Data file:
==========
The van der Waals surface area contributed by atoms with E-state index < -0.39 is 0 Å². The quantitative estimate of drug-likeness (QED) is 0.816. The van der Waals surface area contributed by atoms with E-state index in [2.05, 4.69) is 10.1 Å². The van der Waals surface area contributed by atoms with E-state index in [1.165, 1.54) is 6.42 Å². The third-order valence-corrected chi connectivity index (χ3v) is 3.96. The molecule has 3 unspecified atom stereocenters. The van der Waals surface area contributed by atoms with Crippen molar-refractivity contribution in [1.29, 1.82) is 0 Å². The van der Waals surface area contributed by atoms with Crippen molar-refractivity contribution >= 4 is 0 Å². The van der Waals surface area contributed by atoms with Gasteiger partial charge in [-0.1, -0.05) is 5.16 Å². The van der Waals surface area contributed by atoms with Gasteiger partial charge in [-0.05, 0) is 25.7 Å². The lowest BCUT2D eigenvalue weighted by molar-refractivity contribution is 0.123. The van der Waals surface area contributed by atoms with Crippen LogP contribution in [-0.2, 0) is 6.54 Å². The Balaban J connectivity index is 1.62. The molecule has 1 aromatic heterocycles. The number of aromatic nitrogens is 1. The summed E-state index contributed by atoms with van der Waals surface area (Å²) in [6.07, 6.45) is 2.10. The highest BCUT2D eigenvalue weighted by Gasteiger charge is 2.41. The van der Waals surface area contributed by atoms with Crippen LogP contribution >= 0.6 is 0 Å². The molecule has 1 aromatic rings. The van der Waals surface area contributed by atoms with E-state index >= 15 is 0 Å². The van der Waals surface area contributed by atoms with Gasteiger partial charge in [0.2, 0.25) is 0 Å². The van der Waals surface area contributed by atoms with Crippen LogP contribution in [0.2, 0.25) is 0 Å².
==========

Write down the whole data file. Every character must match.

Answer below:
The van der Waals surface area contributed by atoms with E-state index < -0.39 is 0 Å². The quantitative estimate of drug-likeness (QED) is 0.816. The van der Waals surface area contributed by atoms with E-state index in [2.05, 4.69) is 10.1 Å². The van der Waals surface area contributed by atoms with E-state index in [1.165, 1.54) is 6.42 Å². The third-order valence-corrected chi connectivity index (χ3v) is 3.96. The molecule has 3 unspecified atom stereocenters. The van der Waals surface area contributed by atoms with Crippen molar-refractivity contribution in [1.29, 1.82) is 0 Å². The van der Waals surface area contributed by atoms with Crippen molar-refractivity contribution >= 4 is 0 Å². The van der Waals surface area contributed by atoms with Gasteiger partial charge in [-0.1, -0.05) is 5.16 Å². The van der Waals surface area contributed by atoms with Gasteiger partial charge in [-0.05, 0) is 25.7 Å². The lowest BCUT2D eigenvalue weighted by molar-refractivity contribution is 0.123. The van der Waals surface area contributed by atoms with Crippen LogP contribution in [-0.2, 0) is 6.54 Å². The Balaban J connectivity index is 1.62. The molecule has 1 aromatic heterocycles. The number of aromatic nitrogens is 1. The summed E-state index contributed by atoms with van der Waals surface area (Å²) in [6.07, 6.45) is 2.10. The highest BCUT2D eigenvalue weighted by Gasteiger charge is 2.41. The van der Waals surface area contributed by atoms with Crippen LogP contribution >= 0.6 is 0 Å². The molecule has 1 aromatic rings. The van der Waals surface area contributed by atoms with E-state index >= 15 is 0 Å². The van der Waals surface area contributed by atoms with Gasteiger partial charge in [0.2, 0.25) is 0 Å². The van der Waals surface area contributed by atoms with Crippen LogP contribution in [0.2, 0.25) is 0 Å².